2
$\begingroup$

Consider a CNF formula $F$ such that all the literals in every clause must be negative ( here is an example : $F$ = ($\bar{x_{1}}$ $\wedge$ $\bar{x_{2}}$) $\vee$ ($\bar{x_{3}}$ $\wedge$ $\bar{x_{4}}$ $\wedge$ $\bar{x_{5}}$) would be a valid formula where as $F$ = ($x_{1}$ $\vee$ $\bar{x_{3}}$ ) would not be a valid formula $F$ . It is known that this type of formula is satisfiable given you can set every variable to 0 , which will satisfy all the clauses . However, what if you received a positive integer $i$ and were asked if you could assign at most $i$ variables to a value of 0.

I know $F$ would still be satisfiable, and I know this would be NP-Complete. However, I am having difficulty reducing set cover to this problem in order to prove NP-completeness. I know that there being negations everywhere would result in the same number ( but inverted ) of truth assignments that would lead to satisfiability compared to if there were not any in the first place. Maybe trying to reduce set-cover to this problem is a dead end? Let me know what you think.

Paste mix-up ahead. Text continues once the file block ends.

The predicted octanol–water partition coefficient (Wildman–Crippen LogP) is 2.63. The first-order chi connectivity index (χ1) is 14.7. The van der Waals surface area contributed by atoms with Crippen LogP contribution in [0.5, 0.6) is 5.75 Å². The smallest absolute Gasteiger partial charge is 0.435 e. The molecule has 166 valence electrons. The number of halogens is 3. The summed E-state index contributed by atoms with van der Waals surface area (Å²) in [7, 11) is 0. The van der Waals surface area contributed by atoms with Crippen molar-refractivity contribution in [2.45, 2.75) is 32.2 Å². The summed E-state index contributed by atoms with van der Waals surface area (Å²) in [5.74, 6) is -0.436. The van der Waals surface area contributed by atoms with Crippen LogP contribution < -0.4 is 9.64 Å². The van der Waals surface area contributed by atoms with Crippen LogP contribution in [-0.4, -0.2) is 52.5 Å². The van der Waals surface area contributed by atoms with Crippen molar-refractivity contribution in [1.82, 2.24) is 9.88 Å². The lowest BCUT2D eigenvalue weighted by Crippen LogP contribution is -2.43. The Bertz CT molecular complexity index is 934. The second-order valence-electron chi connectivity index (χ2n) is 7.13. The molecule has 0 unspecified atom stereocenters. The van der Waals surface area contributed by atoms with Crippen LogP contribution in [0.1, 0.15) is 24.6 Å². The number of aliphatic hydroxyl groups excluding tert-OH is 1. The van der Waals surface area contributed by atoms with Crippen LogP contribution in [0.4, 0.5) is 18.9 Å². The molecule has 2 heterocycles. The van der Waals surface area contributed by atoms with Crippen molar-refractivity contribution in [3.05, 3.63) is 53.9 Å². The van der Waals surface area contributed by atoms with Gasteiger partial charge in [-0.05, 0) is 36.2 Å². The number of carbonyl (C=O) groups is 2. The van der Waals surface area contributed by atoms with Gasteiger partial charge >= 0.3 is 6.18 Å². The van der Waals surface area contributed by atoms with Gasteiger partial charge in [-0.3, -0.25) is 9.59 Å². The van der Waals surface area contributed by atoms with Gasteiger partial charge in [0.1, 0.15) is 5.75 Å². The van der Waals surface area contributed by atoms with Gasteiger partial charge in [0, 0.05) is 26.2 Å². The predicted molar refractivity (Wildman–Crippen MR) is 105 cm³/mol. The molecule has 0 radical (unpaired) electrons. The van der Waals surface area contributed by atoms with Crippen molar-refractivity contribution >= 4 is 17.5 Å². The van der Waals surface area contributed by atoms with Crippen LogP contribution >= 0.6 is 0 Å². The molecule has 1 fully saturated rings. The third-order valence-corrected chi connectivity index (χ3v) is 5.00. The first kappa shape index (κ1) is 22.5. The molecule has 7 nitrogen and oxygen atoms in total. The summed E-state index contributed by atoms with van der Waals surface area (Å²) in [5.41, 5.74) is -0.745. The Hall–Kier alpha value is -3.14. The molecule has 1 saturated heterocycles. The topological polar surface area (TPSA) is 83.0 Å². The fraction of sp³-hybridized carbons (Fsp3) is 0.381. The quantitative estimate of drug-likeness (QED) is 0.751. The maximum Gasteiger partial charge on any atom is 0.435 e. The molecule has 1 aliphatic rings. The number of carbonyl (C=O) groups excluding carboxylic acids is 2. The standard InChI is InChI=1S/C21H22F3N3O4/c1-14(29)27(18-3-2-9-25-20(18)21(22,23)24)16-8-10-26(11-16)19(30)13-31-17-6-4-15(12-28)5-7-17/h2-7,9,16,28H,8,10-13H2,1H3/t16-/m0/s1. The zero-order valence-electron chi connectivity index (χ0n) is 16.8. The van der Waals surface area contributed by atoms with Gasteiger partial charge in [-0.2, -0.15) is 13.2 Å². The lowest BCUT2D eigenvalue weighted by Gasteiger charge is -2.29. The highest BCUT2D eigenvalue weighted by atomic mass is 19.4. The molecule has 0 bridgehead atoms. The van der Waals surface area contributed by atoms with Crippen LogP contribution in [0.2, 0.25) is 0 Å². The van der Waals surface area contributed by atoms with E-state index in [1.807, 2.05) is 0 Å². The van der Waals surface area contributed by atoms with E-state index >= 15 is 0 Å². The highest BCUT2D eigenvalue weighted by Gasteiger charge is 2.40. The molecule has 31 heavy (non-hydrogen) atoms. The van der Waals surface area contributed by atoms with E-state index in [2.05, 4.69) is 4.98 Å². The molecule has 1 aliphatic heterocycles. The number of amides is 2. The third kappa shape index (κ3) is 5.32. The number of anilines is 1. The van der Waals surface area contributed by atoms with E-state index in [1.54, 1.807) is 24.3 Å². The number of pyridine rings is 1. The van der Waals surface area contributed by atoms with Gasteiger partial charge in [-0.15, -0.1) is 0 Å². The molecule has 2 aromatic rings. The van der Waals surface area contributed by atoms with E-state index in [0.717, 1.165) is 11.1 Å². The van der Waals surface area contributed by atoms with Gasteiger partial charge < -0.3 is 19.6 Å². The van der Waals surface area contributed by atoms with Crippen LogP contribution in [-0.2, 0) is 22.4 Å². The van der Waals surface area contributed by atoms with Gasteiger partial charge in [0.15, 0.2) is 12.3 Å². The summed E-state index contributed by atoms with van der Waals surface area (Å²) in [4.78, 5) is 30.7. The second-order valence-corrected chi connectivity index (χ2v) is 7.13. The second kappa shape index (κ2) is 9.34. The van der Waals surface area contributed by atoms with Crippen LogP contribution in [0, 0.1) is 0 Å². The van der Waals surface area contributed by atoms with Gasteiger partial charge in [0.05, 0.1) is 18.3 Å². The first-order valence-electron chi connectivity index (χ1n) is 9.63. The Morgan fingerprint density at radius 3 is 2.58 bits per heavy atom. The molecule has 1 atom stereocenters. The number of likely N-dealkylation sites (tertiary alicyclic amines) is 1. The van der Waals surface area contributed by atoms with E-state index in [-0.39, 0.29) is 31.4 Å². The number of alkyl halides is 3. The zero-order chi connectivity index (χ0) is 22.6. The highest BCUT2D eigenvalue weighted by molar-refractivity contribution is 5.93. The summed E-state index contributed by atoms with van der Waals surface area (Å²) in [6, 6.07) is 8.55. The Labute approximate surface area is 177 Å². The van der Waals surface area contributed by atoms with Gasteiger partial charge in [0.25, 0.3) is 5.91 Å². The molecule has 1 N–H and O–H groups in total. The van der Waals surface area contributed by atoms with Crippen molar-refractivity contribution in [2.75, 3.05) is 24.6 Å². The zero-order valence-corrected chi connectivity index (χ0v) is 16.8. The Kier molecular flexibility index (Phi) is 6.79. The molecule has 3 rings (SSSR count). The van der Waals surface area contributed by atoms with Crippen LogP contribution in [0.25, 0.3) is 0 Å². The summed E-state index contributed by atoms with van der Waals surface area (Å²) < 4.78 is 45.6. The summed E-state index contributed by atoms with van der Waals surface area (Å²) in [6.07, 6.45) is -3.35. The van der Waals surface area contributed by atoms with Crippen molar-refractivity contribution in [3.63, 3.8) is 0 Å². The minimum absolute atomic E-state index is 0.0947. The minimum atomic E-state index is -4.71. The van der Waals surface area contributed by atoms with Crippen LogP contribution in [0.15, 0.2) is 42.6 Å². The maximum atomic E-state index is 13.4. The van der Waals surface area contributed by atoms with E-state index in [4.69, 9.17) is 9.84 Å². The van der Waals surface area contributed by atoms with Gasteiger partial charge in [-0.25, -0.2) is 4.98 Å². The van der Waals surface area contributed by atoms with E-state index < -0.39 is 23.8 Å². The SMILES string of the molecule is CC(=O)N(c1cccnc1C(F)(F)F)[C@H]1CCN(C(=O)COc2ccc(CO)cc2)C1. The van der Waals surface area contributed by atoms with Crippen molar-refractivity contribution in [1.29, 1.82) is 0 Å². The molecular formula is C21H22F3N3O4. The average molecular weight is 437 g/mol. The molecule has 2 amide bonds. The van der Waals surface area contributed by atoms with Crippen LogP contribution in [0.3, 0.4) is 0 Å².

$\endgroup$

1 Answer 1

1
$\begingroup$

The choice of set cover might not be ideal. Let us rephrase the problem. You get a set of $m$ cluases $C_1, \dots C_m$ each consists of negative variables only. You need to find a set of $k$ variables that intersects each of these clauses (the variables that you would assign the value $0$. Clearly this corresponds to the hitting set problem defined as follows:

The hitting set problem

Given a family of $m$ sets $\mathcal{F} = \{S_1, \dots S_m\}$ over a ground set $U$. Is there a set of at most $k$ elements that have a non empty intersection with each of the sets in $\mathcal{F}$.

This problem is also NP-complete.

$\endgroup$

Your Answer

By clicking “Post Your Answer”, you agree to our terms of service and acknowledge you have read our privacy policy.

Not the answer you're looking for? Browse other questions tagged or ask your own question.